The Democrats’ Double Standard On Faith

I have a new essay on City Journal, “A Double Standard on Faith: Democrats and Catholicism.”

If after reading it you wish I’d written more (??), don’t worry. I have. In fact, this essay was a good deal longer before very talented editors wisely compressed it. But there is one paragraph on the cutting room floor that I wish had survived — this one, which would have gone just before the last paragraph:

Abolitionist is a revealing term here, since in his Notre Dame speech Cuomo went to great lengths to justify the failure of Catholic bishops before the Civil War to join the movement to abolish slavery, an obvious precedent of his own failure to join those who wanted to abolish abortion. Twenty years later Cuomo wrote a book, Why Lincoln Matters: Today More Than Ever, but as I argued at the time, “Cuomo Praises Lincoln But Sounds Like Douglas.” The whole tone and thrust and substance of Cuomo’s speech, I argued, “can be read—in fact, should be read—as a restatement of the stance Lincoln’s great opponent, Stephen A. Douglas, took on the issue of slavery.” Slavery, Douglas believed, “must be treated impartially as a question of public policy, although he privately thought it was wrong and hoped it would be eliminated some day.”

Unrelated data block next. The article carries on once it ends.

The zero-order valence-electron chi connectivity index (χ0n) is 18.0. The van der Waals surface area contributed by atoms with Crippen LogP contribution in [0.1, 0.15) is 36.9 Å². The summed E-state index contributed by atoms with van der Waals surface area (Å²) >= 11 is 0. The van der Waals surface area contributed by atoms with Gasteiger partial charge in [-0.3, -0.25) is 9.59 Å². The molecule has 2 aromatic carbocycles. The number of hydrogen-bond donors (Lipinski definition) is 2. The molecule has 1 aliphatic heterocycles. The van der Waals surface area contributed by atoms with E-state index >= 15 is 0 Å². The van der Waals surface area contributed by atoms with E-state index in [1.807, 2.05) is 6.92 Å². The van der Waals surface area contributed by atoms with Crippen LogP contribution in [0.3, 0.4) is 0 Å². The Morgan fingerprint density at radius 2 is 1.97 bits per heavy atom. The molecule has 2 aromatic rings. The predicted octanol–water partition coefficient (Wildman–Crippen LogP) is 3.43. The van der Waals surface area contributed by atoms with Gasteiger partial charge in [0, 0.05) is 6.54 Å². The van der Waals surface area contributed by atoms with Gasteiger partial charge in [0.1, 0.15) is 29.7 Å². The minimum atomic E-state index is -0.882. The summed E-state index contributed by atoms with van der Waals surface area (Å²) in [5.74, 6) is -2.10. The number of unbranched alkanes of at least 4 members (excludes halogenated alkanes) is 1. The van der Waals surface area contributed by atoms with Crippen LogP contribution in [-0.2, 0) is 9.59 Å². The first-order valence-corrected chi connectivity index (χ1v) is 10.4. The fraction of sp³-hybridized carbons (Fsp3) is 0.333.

For better or worse, I”ve been writing on this issue for a good while. Some of you may recall the following. If you don’t, or for some reason you never read them, here is more than you want to know about the contradictions of being a Catholic Democrat:

Say What?